The human body is always in close contact with billions of bacteria located at all mucosal sites and prominently in the gut. This bacterial population, commonly referred to as the microflora, is established early following birth, remains constant in a given individual over his or her life span and is of great importance to the host. The bacteria degrade and ferment many of the food components that are not absorbed in the small intestine. Furthermore, the intestinal flora acts as a barrier against food-borne pathogenic bacteria. The mucosal flora also represents a large amount of potent immunostimulatory structures like lipopolysaccharides (LPS) in gram-negative bacteria and peptidoglycan (PG) in both gram-negative and gram-positive bacteria. These structures are important in the resistance to infections but it is cOlrunonly believed that these structures are the major cause of bacterially induced sepsis. It has also been suggested that PG is involved in the persistence of chronic inflammation. In this thesis the role of PG in the pathogenesis of the chronic inflammatory diseases rheumatoid arthritis (RA) and multiple sclerosis (MS) is studied. In this chapter an introduction will be given about PG and its biological activities, and about the pathogenesis ofRA and MS.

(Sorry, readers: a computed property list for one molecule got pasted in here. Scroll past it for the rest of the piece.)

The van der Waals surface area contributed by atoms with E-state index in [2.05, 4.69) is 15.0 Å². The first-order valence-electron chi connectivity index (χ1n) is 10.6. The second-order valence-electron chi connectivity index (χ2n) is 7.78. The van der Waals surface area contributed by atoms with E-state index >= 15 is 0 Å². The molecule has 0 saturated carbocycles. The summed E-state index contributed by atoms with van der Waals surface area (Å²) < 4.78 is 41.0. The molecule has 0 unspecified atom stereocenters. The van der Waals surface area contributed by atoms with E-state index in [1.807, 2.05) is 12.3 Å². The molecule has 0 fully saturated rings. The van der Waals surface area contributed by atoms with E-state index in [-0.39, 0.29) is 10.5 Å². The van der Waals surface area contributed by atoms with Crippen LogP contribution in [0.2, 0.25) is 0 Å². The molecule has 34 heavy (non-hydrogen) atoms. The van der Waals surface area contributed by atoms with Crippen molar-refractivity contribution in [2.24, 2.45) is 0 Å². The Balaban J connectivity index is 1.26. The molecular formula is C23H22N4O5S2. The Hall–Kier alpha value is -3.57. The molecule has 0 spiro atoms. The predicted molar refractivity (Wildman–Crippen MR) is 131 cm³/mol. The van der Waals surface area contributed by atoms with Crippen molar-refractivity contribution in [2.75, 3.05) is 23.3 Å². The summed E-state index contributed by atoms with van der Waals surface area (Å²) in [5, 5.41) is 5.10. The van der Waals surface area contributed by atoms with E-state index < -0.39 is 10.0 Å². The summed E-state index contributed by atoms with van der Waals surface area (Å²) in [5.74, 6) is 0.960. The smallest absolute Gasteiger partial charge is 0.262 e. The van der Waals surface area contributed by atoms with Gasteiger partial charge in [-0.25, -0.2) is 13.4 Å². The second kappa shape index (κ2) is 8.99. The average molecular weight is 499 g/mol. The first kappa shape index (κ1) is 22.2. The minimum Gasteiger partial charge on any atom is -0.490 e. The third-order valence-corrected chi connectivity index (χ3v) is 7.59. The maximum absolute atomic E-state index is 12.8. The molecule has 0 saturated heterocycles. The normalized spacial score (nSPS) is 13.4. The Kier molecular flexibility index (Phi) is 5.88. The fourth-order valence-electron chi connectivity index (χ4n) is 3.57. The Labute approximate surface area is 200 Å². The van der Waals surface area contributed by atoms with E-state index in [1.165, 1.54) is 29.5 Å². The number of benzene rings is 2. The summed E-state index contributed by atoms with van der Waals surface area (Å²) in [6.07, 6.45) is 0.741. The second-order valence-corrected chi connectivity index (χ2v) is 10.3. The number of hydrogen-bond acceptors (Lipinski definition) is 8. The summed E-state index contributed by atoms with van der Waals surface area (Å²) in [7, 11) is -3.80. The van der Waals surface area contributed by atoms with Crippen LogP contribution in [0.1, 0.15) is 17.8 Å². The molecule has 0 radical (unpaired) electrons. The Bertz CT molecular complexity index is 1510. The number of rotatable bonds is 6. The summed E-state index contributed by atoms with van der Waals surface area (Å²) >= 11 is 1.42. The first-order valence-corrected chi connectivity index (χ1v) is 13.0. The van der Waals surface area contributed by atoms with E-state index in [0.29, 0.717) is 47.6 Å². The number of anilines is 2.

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R. Benner (Robbert)
Erasmus University Rotterdam
Nationaal Reumafonds, Stichting Vrienden MS Research, Dr. Ir. van de Laar Stichting, Searle en Tanox Phanna b. v .
Erasmus MC: University Medical Center Rotterdam

Schrijver, I.A. (2000, January 5). Bacterial peptidoglycan in rheumatoid arthritis and multiple sclerosis. Erasmus University Rotterdam. Retrieved from